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My F2 Kitten (5 months) Will Not Eat Dry Food Any Suggestions

My Kitten will not eat straight dry food. We are feeding him Royal Canin Kitten wet. If it is mixed with dry he will eat it but refuses to eat dry food without wet mixed with it.

Any suggestions on a type of dry food that Savannahs like?
 

admin

Paige
Staff member
Agree with Dantes! Dry food alone is not the best for any cat, so be happy he will not eat it alone...mixing is fine.
 

Trish Allearz

Moderator
I have an f2 boy I've raised here who won't touch kibble or canned! He only wants raw, which is okay because that's what his Dad plans on feeding him.

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Jarnco5

Savannah Adult
My Kitten will not eat straight dry food. We are feeding him Royal Canin Kitten wet. If it is mixed with dry he will eat it but refuses to eat dry food without wet mixed with it.

Any suggestions on a type of dry food that Savannahs like?

Any reason you want him on dry only... ? Most who want them to eat dry by itself like the convenience when the rest of the family takes short trips. The methods I have found to get them over to dry is to mix more and more dry in at feeding time. Don't over feed them because if they are hungry they are more likely to eat the mix as the dry content is upped. Try finding a good quality dry food the closer to a serval your cat is the more need for a high quality dry food. Not that all cats don't deserve a high quality food ;-)

High quality = more real meat and no grain.
 

Jarnco5

Savannah Adult
Additionally:


As you transition them over leave a small amount of "fresh" dry out so you can tell if they are eating it between meals of the mixed when they are hungry. I am lucky I have one cat who will eat all dry so I can test flavors on him... see my posting history it may help?
 

Jacq

Savannah Super Cat
In my opinion, feeding any cat straight dry is strictly for the convenience of the owner and not in the best interest of the cat.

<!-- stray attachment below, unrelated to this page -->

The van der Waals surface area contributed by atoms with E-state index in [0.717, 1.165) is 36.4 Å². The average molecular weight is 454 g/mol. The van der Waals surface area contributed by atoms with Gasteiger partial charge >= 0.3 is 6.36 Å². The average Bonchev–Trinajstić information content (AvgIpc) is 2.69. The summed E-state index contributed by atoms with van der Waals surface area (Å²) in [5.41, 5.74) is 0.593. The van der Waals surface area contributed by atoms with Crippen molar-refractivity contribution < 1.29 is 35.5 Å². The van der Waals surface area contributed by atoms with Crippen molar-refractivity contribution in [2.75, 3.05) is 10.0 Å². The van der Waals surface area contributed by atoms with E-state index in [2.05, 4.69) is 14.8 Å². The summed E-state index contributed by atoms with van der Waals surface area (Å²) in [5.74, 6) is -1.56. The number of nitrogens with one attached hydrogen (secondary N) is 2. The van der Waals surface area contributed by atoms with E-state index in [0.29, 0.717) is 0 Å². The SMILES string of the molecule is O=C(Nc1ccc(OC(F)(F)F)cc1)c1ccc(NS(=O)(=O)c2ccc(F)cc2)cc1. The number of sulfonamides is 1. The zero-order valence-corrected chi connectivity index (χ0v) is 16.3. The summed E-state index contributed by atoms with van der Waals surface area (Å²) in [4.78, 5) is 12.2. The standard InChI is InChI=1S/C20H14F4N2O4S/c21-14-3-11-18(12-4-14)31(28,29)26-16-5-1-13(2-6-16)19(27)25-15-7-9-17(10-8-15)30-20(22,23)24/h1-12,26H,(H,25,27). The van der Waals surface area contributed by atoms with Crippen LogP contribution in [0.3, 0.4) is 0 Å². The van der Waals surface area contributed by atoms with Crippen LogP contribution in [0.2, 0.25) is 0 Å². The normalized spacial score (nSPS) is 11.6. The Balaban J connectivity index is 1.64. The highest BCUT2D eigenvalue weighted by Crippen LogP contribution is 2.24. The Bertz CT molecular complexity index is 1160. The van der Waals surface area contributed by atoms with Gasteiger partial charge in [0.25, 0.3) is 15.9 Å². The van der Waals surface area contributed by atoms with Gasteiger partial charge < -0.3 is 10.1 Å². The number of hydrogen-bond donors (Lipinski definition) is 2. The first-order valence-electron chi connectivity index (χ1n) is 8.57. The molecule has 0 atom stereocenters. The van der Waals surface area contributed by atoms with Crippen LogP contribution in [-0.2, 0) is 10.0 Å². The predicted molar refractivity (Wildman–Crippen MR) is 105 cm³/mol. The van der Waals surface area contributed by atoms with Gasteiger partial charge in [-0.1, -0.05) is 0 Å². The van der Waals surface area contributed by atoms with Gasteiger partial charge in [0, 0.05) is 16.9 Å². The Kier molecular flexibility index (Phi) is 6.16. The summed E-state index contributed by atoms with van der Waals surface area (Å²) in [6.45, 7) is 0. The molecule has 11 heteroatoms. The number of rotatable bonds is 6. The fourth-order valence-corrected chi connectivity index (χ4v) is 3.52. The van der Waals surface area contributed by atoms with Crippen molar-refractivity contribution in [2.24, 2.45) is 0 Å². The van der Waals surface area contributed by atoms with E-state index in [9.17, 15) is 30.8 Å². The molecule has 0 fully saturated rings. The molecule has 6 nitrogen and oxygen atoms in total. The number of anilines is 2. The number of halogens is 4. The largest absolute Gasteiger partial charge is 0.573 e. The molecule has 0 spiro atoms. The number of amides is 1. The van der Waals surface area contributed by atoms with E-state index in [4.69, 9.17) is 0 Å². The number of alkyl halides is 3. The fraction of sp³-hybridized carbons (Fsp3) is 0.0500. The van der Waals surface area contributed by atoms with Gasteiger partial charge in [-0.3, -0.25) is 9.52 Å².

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Jarnco5

Savannah Adult
Jacq, transitioning a cat over to dry does not mean the person only feeds the cat dry. Even if they did some high quality dry is now as nutritious as any wet and sometimes more. Water can be added to dry and the only logical reason one has against dry is it supplies to little moisture. That can be taken care of in many ways. The original poster wanted to know what "type" dry a cat would like... to that who knows?

I have posted a lot on that topic, finding a high quality dry that is also palatable to the cat.

You want an opinion... your post is not helpful and is to opinionated. My opinion.
 

Jarnco5

Savannah Adult
Jacq, actually I see your post did not fall far from others in this thread so sorry for singling you out. It does not change the fact that we all need to step back when we have strong opinions and take a deep breath and try not to read to much into things through our own filters. That includes me for not catching the overall tone of this thread before I gave my filtered opinion. By filtered I mean through my own little lens.

I do think though other than my last sentence in the last post I made some valid points.

We are all to quick to judge most the time. My apologies for my little transgression.
 

Becki

Savannah Super Cat
Jarnco, many vets agree dry only isn't a good option. No one here has ever called anyone a bad kitty owner for their food choices, but have pointed out pros and cons to both. There are issues with dry only, moisture being one of them. I know you apologized, which is great, but I want to note that many of us have done a lot of research, asked questions and I was lucky enough to find an animal nutritionist to run things by. That in no way makes me an expert on this any more than a stay at a Holiday Inn Express would, but trust me when I tell you there is an incredible wealth of knowledge from very experienced cat owners / breeders / vet on the site who are in that expert category. Out of curiosity, and you certainly don't owe me an answer, but do you work in the animal food industry?
 
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